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Juan V.
Democrat CA 51

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  • Providing for the Expenses of Certain Committees of the House of Representatives in the 113Th Congress

    by Representative Juan Vargas

    Posted on 2013-03-19

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    VARGAS. Mr. Speaker, I rise in opposition to House Resolution 115 and yield myself such time as I may consume.



    Mr. Speaker, House Resolution 115 represents the next step in a slow march towards making House committees incapable of conducting the oversight with which they are charged and further limiting the power of this equal branch of government.

    Mr. Speaker, with these cuts, we are not talking about the loss of new equipment, the next computer, or printer. No. With these cuts, we are talking about gutting our capacity to do the jobs we were sent here to do by the American people. The work product of our committees is only as good as the talented men and women that we are able to employ. And they are very able.

    The House is lucky to have such a well-seasoned and skilled group of individuals carrying out the people's business. In fact, this is one of the things we always agree on--the quality of the people that work in these committees. It is at the highest level. But for how long? If this resolution passes, there will be a 21.3 percent reduction in funding for committees since the 111th Congress. More appalling is the 26 percent cut the Judiciary Committee will sustain during the same time, particularly as they move forward to address comprehensive immigration reform that we all seem to agree on now and the initiatives to reduce gun violence.

    As the chairman of the Rules Committee stated last week when he testified before our committee, ``We do not have something we can cut or manage on a moving forward basis. We have by and large taken ourselves down to the bare bones.'' Now we're down to the bare bones. Repeatedly, we heard from committee chairs that the only thing they have left to cut are personnel expenses.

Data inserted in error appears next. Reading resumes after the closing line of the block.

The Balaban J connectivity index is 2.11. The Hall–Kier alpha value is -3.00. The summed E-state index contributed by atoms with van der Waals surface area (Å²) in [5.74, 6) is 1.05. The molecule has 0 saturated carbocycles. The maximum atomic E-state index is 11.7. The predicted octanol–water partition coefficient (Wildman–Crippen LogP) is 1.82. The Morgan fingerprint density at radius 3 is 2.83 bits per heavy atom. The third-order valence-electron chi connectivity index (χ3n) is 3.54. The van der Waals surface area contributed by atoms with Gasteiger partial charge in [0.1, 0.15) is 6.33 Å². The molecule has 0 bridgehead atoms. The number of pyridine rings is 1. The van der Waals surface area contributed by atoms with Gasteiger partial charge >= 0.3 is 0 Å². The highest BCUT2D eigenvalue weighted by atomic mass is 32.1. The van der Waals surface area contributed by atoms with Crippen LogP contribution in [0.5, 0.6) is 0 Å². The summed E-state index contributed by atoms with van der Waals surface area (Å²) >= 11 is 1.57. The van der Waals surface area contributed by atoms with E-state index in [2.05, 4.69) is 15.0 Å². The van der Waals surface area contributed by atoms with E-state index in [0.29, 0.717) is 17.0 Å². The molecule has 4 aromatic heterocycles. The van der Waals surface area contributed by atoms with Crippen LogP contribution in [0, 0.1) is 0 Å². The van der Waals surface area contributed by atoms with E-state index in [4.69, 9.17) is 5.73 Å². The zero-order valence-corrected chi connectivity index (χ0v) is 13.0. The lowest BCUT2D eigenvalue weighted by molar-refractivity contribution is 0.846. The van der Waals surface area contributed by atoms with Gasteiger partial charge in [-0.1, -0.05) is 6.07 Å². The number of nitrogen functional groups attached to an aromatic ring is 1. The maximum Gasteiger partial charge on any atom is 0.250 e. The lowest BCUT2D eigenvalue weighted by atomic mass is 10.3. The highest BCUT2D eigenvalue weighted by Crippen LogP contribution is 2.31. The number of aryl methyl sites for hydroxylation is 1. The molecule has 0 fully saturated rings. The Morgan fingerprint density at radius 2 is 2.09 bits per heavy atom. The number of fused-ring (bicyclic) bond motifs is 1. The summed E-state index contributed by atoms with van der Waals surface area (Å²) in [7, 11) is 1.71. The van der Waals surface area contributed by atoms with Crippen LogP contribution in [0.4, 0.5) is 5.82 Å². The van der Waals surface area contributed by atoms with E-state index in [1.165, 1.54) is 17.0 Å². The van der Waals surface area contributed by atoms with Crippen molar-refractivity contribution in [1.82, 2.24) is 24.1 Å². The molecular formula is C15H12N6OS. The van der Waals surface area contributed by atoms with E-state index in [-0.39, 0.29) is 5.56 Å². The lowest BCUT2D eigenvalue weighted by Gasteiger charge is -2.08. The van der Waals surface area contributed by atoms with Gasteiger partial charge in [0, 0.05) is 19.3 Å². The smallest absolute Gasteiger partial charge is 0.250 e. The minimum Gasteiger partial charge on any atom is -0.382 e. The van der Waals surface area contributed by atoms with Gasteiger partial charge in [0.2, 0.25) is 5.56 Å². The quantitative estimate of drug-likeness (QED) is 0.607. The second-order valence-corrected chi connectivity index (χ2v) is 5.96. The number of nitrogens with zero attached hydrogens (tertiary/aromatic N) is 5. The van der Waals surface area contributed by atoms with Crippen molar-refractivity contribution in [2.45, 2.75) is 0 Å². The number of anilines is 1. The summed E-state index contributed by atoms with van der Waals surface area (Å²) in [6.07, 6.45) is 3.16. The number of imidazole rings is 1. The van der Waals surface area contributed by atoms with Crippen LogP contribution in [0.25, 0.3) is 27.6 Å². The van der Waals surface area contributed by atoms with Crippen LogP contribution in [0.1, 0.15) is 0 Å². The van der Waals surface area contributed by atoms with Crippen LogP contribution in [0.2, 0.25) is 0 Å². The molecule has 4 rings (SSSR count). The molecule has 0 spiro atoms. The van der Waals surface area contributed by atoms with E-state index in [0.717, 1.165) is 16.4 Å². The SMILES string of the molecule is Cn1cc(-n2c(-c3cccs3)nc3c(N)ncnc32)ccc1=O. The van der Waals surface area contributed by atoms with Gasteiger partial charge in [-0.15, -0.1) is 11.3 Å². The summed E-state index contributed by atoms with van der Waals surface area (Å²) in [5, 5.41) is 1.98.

The Veterans' Affairs chairman stated, ``We have no choice but to find these savings in our personnel budget.'' And the chairman of the Committee on Foreign Affairs said: We want to make certain that those individuals who will make a sacrifice and come up here and work for a reduced wage will stay with us. There is a question of how long, deeply, we can cut.

    Of course there is a question, and I think the question is before us.

    The chairs and ranking members of the House have been responsible stewards--we have heard that already--and they have been. And they have achieved incredible savings. But this resolution's lack of funding also hurts our ability to find governmentwide cost savings.

    In fact, it does just the opposite. The committees conduct oversight over billions and billions of dollars of Federal spending and have found savings within their respective agencies. However, without high quality people that have the institutional knowledge and expertise, they will sacrifice the ability to perform strong, responsible oversight.

    The chairman of the Oversight and Government Reform Committee illustrated this best when testifying about the savings his auditors were able to provide the government. He stated: Cutting back for us is, in fact, an opportunity to lose the very auditors that will [[Page H1593]] guarantee you multiple savings. We would like to work with the committee to allow us and other committees to find similar savings. But we must ask that you not allow the audit committee to be reduced when, in fact, we can return you more than 1,000 times our budget.

    One thousand times. In Mark, it is only 100 times. Fourfold in other parts of the Bible. Here is 1,000 times.

    Mr. Speaker, Members on both sides of the aisle have embraced the idea of doing more with less. We have all grappled with the idea of not filling empty positions, denying requests for travel and forgoing necessary technology upgrades in our offices. But there is a point where additional cuts undermine our ability to do our jobs effectively.

    Based upon the testimony that we have received during our committee funding hearings, I believe that there is a bipartisan agreement that this funding resolution could represent that breaking point. In the end, the American people will be the ultimate victims.

    I urge my colleagues to defeat this resolution. I urge a ``no'' vote, and I reserve the balance of my time.

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